At the very least he doesn’t seem to be a socialist robot, for myself I think the Kosovo situation has been mishandled badly.
Excellent news! The radical, leftist pinkos must be going totally bonkers :)
Sad to say, it’s probably too late to save France from being overwhelmed by foreigners and its socialist economy.
Hes still over 30 and a still a socialist.
Kouchner’s Doctors Without Borders EXPELLED Greece for sending ambulances to help the Serbs during the Clinton-NATO-Wesley Clark bombing campaign against the Serbs.
Kouchner is no friend of the Serbs, as his longtime work as an administrator in Kosovo shows.
He worked hand in glove with Kosovo muslim advocate Richard Holbrooke to enable the Albanian muslims there at the expense of the Serbs.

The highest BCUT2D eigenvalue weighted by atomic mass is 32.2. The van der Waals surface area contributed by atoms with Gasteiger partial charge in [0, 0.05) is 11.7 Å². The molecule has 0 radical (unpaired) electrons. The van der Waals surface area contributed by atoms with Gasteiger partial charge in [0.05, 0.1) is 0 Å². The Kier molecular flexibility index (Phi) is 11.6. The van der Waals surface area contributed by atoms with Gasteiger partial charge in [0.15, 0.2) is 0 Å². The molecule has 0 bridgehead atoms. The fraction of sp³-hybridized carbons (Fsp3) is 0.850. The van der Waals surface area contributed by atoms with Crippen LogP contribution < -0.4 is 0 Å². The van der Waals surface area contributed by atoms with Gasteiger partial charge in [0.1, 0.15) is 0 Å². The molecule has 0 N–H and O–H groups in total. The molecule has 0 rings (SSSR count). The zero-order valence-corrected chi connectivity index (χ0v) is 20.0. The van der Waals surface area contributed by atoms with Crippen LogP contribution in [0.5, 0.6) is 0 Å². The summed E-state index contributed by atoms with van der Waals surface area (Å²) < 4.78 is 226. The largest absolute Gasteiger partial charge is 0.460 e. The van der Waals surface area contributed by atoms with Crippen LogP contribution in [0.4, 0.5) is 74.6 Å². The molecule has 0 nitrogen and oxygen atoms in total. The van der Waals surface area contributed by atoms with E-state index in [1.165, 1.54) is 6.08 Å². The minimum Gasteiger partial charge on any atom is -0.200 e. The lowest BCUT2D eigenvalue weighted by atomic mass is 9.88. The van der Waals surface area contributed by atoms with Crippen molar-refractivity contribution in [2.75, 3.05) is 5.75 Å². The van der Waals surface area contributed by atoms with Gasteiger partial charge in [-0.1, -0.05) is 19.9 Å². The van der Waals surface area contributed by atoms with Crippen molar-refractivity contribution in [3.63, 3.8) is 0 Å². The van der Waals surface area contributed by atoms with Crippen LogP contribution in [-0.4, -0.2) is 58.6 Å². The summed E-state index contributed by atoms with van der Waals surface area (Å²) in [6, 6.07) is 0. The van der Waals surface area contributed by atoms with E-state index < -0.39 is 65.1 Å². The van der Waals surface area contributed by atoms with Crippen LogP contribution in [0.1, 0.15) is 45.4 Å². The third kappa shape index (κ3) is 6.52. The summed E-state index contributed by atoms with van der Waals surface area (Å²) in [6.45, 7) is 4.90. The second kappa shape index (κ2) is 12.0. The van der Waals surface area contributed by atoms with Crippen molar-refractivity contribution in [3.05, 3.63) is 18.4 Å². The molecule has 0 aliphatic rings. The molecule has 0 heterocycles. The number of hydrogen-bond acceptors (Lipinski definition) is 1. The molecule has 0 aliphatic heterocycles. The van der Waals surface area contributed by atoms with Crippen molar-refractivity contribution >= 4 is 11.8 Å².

What about the socialist Verdrine?
I wonder if France will now start kicking the legs out from under iran?
Verdine was at least an hour ago. And was apparently hit by a bus.
Interesting. An article posted here earlier a day or two ago said that Kouchner was anti-American. But it was short on details, unlike this article.
Doctors Without Borders does seem on the whole to be a lot more admirable than most of those internation do-good organizations. No doubt they have some losers, but that’s inevitable in any large organization.
Sorry, I take that back. I was thinking of Verdrine, whom people mentioned while I was ruminating that reply.
If MSF is frog for Doctors without borders and Kouchner repudiated them, then he is one of the good guys. Go President Sarkosy.
Kouchner sounds like a good guy, but Sarko should be very hesitant to appoint someone to any major position who supported Royal in this campaign, as Kouchner did. Though I think it would be worse in a domestic-policy position, in which one has to deal with these horrible unions, not to mention the terrorists and immigrant “thugs.”
What gives? A different thread earlier claimed a nasty anti-Israel guy would be named FM!